Tomorrow, I'll be recording my interview (for podcast) of AMD's director of commercial software marketing Margaret Lewis. Lewis is AMD's chief strategist on the software side but probably has enough awareness of what's going on elswhere in the company that just about anything can be asked of her.
Between the Lines
Larry Dignan and other IT industry experts, blogging at the intersection of business and technology, deliver daily news and analysis on vital enterprise trends.
Larry Dignan is Editor in Chief of ZDNet and SmartPlanet as well as Editorial Director of ZDNet's sister site TechRepublic.
Rachel King is a staff writer for ZDNet based in San Francisco.
By way of an entry on Bob Sutor's blog, I found CNET editor Rafe Needleman talking about the various entries in the marketplace that could eventually serve as Web-based replacements for PowerPoint. Microsoft is already getting some pressure on the word processing and spreadsheet fronts (particularly now that Socialtext has taken on Dan Bricklin and his WikiCalc innovation under its open source wing).
Dan Bricklin, the co-inventor of the electronic spreadsheet and now the inventor of WikiCalc, and Ross Mayfield, the CEO of wiki solutions provider SocialText, have gotten together in a unique partnership that could be more disruptive to the status quo than most people may realize. Whether it is or not remains to be seen.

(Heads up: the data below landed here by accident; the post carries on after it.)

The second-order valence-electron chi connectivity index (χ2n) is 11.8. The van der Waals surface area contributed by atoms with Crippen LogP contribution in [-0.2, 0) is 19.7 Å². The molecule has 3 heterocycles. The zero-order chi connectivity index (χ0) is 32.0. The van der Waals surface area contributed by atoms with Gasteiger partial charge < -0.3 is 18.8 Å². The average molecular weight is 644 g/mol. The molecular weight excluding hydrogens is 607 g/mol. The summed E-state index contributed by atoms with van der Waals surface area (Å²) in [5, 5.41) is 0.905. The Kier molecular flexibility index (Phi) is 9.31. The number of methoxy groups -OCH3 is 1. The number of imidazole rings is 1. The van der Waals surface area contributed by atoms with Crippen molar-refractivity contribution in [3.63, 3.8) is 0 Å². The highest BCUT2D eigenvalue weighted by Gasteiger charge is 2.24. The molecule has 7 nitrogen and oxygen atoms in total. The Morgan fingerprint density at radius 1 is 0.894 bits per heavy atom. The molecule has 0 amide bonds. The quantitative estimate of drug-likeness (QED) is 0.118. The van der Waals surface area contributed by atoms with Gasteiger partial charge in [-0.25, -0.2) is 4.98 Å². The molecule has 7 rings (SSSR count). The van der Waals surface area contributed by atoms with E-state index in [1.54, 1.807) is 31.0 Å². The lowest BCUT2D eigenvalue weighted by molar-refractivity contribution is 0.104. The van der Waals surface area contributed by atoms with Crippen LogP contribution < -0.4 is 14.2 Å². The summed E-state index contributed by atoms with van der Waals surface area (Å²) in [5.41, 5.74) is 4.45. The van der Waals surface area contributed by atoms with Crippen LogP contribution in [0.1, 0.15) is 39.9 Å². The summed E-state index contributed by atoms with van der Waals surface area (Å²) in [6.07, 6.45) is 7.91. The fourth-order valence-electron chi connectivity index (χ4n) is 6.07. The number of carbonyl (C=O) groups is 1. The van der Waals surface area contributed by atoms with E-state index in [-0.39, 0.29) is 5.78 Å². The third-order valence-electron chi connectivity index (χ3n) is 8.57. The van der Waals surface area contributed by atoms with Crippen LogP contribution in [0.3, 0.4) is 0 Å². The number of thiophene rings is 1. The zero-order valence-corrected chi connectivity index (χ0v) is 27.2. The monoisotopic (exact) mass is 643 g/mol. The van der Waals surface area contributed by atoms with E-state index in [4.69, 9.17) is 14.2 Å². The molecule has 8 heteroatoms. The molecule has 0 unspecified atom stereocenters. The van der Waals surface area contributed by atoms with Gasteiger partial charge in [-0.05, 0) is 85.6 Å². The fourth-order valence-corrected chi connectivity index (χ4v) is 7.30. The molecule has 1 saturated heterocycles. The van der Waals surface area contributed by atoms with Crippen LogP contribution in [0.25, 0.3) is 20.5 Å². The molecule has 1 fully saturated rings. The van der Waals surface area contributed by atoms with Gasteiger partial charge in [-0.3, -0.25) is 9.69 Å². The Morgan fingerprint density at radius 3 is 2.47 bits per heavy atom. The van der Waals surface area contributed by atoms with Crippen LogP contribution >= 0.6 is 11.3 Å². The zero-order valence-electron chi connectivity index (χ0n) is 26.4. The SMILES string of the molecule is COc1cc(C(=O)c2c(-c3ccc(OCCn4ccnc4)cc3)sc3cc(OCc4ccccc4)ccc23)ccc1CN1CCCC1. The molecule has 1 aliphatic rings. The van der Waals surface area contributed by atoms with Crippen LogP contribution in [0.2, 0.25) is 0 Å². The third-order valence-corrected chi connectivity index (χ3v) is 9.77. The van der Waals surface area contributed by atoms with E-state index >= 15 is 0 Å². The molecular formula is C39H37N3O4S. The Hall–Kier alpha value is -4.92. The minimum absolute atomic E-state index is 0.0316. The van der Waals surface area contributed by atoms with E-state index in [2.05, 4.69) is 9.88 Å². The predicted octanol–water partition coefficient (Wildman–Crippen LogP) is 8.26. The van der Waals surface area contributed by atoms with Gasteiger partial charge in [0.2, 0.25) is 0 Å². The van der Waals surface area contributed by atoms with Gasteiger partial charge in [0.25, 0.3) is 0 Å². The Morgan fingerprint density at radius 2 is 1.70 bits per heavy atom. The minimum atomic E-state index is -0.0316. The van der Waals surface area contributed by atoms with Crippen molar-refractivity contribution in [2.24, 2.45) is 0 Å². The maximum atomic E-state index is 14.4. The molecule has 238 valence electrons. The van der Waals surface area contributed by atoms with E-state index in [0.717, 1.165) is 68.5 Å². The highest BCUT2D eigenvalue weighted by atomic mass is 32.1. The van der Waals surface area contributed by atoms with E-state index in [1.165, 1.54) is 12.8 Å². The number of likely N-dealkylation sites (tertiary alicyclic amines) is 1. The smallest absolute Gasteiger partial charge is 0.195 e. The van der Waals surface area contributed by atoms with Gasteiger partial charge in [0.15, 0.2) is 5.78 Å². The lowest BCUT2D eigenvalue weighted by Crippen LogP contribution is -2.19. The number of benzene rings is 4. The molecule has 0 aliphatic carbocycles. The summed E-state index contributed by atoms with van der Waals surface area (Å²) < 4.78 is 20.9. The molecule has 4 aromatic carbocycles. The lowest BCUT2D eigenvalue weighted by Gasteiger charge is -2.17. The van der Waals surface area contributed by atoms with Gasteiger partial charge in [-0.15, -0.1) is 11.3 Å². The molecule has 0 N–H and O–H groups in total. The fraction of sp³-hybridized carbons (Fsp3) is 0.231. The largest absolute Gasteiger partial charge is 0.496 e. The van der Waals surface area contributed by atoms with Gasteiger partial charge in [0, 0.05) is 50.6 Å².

An unofficial poll of state CIOs conducted at this month's NASCIO showed that 69% either disagreed or strongly disagreed that states are better prepared to face a disaster than they were before Katrina. 79% disagree or strongly disagree with the same question about the Federal government.
Most search engines apply behavioral intelligence--applying clickstream data, such as link structure, to improve search--but Baynote is taking it a step further. The company, founded in November 2004 and employing about 20 people, is mining user behavior on Web pages--what CEO Jack Jia calls the "wisdom of the community"--for improving enterprise search results.
It seems that every new Web site now has a social media angle, whether it needs it or not. Nearly every startup now wants to pump itself up with the new form of digital human growth hormone, trying to take a page from MySpace, Facebook, Xanga, Flickr, TagWorld even the aged Classmates.
I checked in with Joe Kraus, CEO of JotSpot, about the impact of Google Spreadsheets, which after an initial, widely observed and ballyhooed launch (will it kill Microsoft Excel?), has gone into blogospheric hybernation.
I woke up Saturday morning to an email from Sun's Francois "Mr. JavaDB" Orsini that alerted me to Google Browser Sync.
The major weekend news, at least according to Technorati's blog search, was A-list blogger Robert Scoble leaving Microsoft to join PodTech.net.
In case you missed it, in my ongoing attempt to enlighten the world about the evils of digital rights management technology (aka: C.R.